Sat, 30 Jan 2021
Feral pigeons continue to run rings round efforts to deter them from using Hungerford town centre as a toilet.
And one town councillor branded a particular High Street store "an appalling sight" after the owner reportedly challenged the council to pay for pigeon proofing and improving his shop front out of public funds.
But there has been some progress, Hungerford Town Council's environment and planning committee heard on Monday night.
Councillor John Downe told the online meeting that pigeon prevention measures had been put in place beneath the railway bridge in the High Street.
He said: "That's good news. But I had a good look at it again today and there are things that need attention, still, from Network Rail."
Mr Downe said spikes were missing from some places, allowing access and resulting in "a whole land of lovely pigeon poo on the pavement".
He added: "I suggest we write to [Network Rail] to thank them for their attention to the bridge and ask if they wouldn't mind finishing off the job."
Meanwhile, MG Dods electrical goods shop on the High Street remained a favourite perch, the meeting heard.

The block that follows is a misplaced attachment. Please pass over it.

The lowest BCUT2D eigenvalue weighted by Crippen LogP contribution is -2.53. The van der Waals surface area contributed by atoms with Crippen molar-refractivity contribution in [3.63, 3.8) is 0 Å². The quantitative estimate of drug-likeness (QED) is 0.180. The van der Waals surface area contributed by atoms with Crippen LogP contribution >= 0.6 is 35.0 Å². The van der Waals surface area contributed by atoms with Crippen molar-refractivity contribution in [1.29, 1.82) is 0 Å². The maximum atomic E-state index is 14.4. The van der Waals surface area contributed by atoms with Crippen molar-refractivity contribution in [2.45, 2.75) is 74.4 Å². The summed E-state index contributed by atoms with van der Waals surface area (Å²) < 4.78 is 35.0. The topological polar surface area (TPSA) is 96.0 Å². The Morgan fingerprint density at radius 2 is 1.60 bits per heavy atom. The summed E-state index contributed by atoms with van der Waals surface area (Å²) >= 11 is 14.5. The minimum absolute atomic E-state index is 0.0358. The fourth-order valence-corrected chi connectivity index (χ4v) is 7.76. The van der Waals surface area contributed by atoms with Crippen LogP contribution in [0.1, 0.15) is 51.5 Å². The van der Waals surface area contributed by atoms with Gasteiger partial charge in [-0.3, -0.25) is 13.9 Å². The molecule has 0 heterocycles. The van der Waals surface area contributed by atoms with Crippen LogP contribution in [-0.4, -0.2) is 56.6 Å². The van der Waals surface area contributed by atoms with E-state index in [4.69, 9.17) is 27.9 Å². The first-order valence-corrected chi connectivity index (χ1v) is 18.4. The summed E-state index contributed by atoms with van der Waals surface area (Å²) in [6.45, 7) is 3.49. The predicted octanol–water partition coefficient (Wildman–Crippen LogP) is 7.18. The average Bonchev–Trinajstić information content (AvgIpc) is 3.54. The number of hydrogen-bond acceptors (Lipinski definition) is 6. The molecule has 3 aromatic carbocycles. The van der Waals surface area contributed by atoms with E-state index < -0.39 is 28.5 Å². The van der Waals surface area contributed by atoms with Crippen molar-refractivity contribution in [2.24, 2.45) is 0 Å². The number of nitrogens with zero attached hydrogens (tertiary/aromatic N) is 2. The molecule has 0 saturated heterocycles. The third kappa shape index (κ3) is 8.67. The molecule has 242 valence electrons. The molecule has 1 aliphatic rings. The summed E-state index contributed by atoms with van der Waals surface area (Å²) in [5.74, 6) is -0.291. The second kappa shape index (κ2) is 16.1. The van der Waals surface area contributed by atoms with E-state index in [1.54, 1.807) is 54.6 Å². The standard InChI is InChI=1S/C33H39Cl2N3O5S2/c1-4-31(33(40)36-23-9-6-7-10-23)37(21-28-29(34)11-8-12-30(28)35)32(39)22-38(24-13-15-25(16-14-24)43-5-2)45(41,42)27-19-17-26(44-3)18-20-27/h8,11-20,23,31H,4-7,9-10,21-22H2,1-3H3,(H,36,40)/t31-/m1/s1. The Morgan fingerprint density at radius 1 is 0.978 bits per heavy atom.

Committee chairman Rob Chicken reported: "[The owner] is happy to have spikes installed – if Hungerford Town Council pays for them.
"There's a lot of mess there... should we discuss that? Maybe he can't afford it."
Mr Downe said: "It's an appalling sight, the whole front of that pebble dash building.
"It seems the man isn't that bothered by it.
"Environmental health had a go but there wasn't much they could do about it.
"I take exception to having to start doing building maintenance on private property."
Mr Chicken responded: "We've come to a full stop with this.
"His suggestion is we pay for it ourselves.
"If we're that desperate to solve the problem maybe we should.
"That shop is particularly downmarket compared to other shops in the town."
Deputy mayor Keith Knight agreed, saying: "Anything's better than doing nothing."
But councillor Richard Hudson said: "We're facilitators; it's not for us to spend public money on it."
In the end the committee decided to engage with a pigeon protection project which had offered advice, before taking more draconian measures.